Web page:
IBPS Summer School on Endocrine Disruptors 2019

By: John Hader, ESR 6, Exposure Work Package (WP4)

Cocktail hour on the top floor of a tower on campus provided what is rumored to be one of the best views of Paris

From August 25th to 31st, I had the opportunity to attend the first ever Institut de Biologie Paris-Seine (IBPS) Summer School on Endocrine Disruptors. The course was held at the Pierre and Marie Curie Campus of Sorbonne Université in the Latin Quarter of Paris. This five day course (conducted by experts in the field from the University, the Muséum National d’Histoire Naturelle, the French Agency for Food, Environmental and Occupational Health Safety, and other French research institutions) introduced 16 PhD students and postdocs to a wide range of topics in endocrine disruptor research. In addition to lectures on the history, theory, monitoring, effect analysis, and regulation of endocrine disrupting chemicals, a significant part of the course was devoted to giving us attendees hands-on experience with the research methods used by the invited lecturers.

Solutions prepared for a PCR analysis.

This involved an excellent mix of both computer-based methods (like statistical analyses of metabolic pathways and image processing of various biological samples) as well as experimental lab work like conducting a PCR analysis to detect a specific gene in an insect model and fluorescence imaging of tadpoles to investigate the impact of an endocrine disrupting chemical.

Throughout the course, we had thought-provoking discussions on the following topics:

  • The current state of endocrine disruption research, how these chemicals are defined and identified, and how they are regulated.
  • The fact that there has been an unexplained increase in neurodevelopmental diseases correlated with an increasing number of chemicals produced by humans.
  • How endocrine disrupting chemicals impact organisms differently based on their age of development at the time of exposure, and the peculiar non-monotonic exposure-response curve that endocrine disrupting chemicals can cause.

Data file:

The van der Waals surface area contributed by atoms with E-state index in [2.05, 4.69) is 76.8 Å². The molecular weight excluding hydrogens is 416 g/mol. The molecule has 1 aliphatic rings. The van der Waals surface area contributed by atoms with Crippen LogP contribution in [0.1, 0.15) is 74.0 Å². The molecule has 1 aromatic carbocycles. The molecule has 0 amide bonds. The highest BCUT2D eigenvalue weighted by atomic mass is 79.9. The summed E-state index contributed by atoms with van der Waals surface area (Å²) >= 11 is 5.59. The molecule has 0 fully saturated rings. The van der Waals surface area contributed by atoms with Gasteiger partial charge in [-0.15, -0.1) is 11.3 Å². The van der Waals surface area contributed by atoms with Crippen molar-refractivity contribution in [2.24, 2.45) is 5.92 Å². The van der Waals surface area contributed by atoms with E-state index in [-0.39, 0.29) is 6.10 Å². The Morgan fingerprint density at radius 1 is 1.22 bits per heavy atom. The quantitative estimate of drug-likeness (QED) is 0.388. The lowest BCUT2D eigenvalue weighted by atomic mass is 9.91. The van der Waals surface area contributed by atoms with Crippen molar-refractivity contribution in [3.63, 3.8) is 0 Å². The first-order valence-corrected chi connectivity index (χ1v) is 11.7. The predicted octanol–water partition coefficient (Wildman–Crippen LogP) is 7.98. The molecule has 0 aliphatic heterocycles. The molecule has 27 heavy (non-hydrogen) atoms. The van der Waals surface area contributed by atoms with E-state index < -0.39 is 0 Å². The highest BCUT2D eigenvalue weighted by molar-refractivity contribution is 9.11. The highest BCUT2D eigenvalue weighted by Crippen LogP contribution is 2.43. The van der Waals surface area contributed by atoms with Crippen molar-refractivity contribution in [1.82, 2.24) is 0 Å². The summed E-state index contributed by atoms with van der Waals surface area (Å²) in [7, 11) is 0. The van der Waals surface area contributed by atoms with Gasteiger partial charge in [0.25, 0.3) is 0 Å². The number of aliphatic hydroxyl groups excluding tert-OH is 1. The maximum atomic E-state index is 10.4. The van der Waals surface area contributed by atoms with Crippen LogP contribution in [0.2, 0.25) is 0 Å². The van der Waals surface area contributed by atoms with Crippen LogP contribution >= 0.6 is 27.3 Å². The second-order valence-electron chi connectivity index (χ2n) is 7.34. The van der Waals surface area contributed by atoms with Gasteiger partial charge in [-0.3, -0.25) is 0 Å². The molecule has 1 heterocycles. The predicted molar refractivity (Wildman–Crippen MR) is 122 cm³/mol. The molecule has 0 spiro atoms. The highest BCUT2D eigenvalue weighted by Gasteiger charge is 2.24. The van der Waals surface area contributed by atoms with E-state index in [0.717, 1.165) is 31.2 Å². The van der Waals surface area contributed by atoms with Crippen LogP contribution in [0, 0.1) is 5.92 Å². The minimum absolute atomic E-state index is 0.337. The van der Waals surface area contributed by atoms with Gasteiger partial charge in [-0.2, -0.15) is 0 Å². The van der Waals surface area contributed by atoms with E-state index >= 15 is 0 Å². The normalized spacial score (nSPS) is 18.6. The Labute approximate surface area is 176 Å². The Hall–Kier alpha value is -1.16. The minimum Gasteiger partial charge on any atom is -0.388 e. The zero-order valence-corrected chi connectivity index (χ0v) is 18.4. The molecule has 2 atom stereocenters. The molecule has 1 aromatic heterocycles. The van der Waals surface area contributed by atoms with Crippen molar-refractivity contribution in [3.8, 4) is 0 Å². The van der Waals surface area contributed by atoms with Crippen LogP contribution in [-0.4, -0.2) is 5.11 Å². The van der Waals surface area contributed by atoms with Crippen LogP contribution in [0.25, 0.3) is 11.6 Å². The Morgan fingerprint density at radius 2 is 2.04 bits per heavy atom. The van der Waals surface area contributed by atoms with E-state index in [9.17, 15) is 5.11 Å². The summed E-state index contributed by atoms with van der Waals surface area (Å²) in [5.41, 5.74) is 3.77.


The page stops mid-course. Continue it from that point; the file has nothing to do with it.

• How endocrine disruptors are handled under current European chemical regulations (e.g., REACH) and some of the uncertainties and issues involved with current regulatory procedures.
  • The crucial role that in vivo studies play in endocrine disrupting chemical detection and hazard identification.
  • Current methods of and issues involved with human biomonitoring of endocrine disrupting chemicals.
  • Some of the work that goes into attempting to measure the quantitative and qualitative impacts of endocrine disrupting chemicals on society.

John adjusting the positions of tadpoles in well plates prior to fluorescence imaging (photo credit IBPS)

One of the big takeaways from the course for me was that the endocrine system is not only a very sensitive biological system, but that its disruption by exposure to endocrine disrupting chemicals in the environment can have truly profound effects on individual organisms and the population as a whole. Particularly interesting is the fact that the timing of exposure to endocrine disrupting chemicals in the developmental progress of organisms plays a critical role in the impacts that this exposure can have. This has very interesting implications from an exposure modeling perspective (which is my role within the ECORISK2050 project)

I felt very fortunate to have been accepted into this enriching short course. Besides the fact that the material was fascinating and presented in a highly engaging way, it was enlightening to be able to discuss the state of the science with experts in the field, and also get a hands-on demonstration of the difficulties and uncertainties associated with developing chemical hazard information that, as a modeler, I can often take for granted.